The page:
Two new cable dramas will shine a light on two historical events revolving around racism and prejudice that have for the most part remained in the shadows of American history.
HBO’s Watchmen, which debuts this fall, is set in an alternative universe in which police officers wear masks to protect their identities against a group of white supremacists seeking to kill them. The series takes place in 2019 in Tulsa, Oklahoma, where nearly 100 years earlier an angry white mob terrorized black homeowners and destroyed businesses in a thriving area known as Black Wall Street in arguably one of the worst occurrences of racial violence in American history.
Watchmen series creator Damon Lindelof said during the recent Television Critics Association press tour that reading about the Tulsa race riot in author Ta-Nehisi Coates’s 2014 essay The Case for Reparations gave him the idea to use the city as a symbolic launching pad to tackle the subjects of race, prejudice and law enforcement in his version of Watchmen, which is inspired by the classic 1980s graphic novel by Alan Moore and Dave Gibbons.
“That was the first time that I heard about Black Wall Street and what happened in Tulsa in ’21 … that was the beginning of my education,” said Lindelof. “When I started thinking about what Watchmen was going to be and trying to think about the original source material, the book was highly political ... it was about what was happening in American culture at the time. What in 2019 is the equivalent of the nuclear standoff between the Russians and the United States? It just felt like it was undeniably race and policing in America.”
AMC’s horror anthology series The Terror: Infamy -- premiering Aug. 12 -- bases its storyline around the true-life relocation of more than 100,000 Japanese Americans from their homes into internment camps during World War II after the 1941 bombing of Pearl Harbor.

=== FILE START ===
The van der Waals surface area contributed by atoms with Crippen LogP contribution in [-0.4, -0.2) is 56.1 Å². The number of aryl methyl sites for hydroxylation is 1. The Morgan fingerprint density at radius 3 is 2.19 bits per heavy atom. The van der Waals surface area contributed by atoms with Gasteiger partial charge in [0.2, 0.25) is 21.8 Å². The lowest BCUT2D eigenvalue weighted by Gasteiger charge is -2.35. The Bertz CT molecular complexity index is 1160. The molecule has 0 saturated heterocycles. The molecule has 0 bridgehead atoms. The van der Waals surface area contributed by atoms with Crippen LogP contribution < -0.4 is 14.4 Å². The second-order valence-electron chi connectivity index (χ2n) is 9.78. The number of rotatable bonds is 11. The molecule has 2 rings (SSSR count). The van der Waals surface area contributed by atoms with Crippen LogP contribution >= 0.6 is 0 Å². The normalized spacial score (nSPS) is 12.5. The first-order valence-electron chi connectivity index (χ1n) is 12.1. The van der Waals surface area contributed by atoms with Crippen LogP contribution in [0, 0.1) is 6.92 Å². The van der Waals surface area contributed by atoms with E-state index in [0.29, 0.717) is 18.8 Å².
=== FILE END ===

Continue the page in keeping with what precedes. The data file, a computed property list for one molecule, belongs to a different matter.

The series, created and produced by Alexander Woo (True Blood), prominently features Asian-Americans both in front of and behind the camera, including 82-year old actor George Takei of Star Trek fame who experienced life at an internment camp first hand. Takei, who was five-years old when his family was incarcerated, said the series's inclusion of a supernatural entity derived from vintage Japanese ghost stories -- or kaidan -- that ultimately terrorizes the inhabitants of the internment camps, helps to highlight the real horror stories of racial prejudice and imprisonment experienced by interned Japanese Americans in the 1940s.
“It was a harrowing experience, but the kaidan adds to the intensifying of that story,” said Takei. “I hope The Terror: Infamy will remind people that [racism] is still existing today. What we have is this endless cycle, the repetition of this kind of horror and injustice being inflicted on minority people. And we see it again today on our southern borders.”
Indeed, the two series serve as a creative spotlight in which fiction brings to light dark periods in American history.
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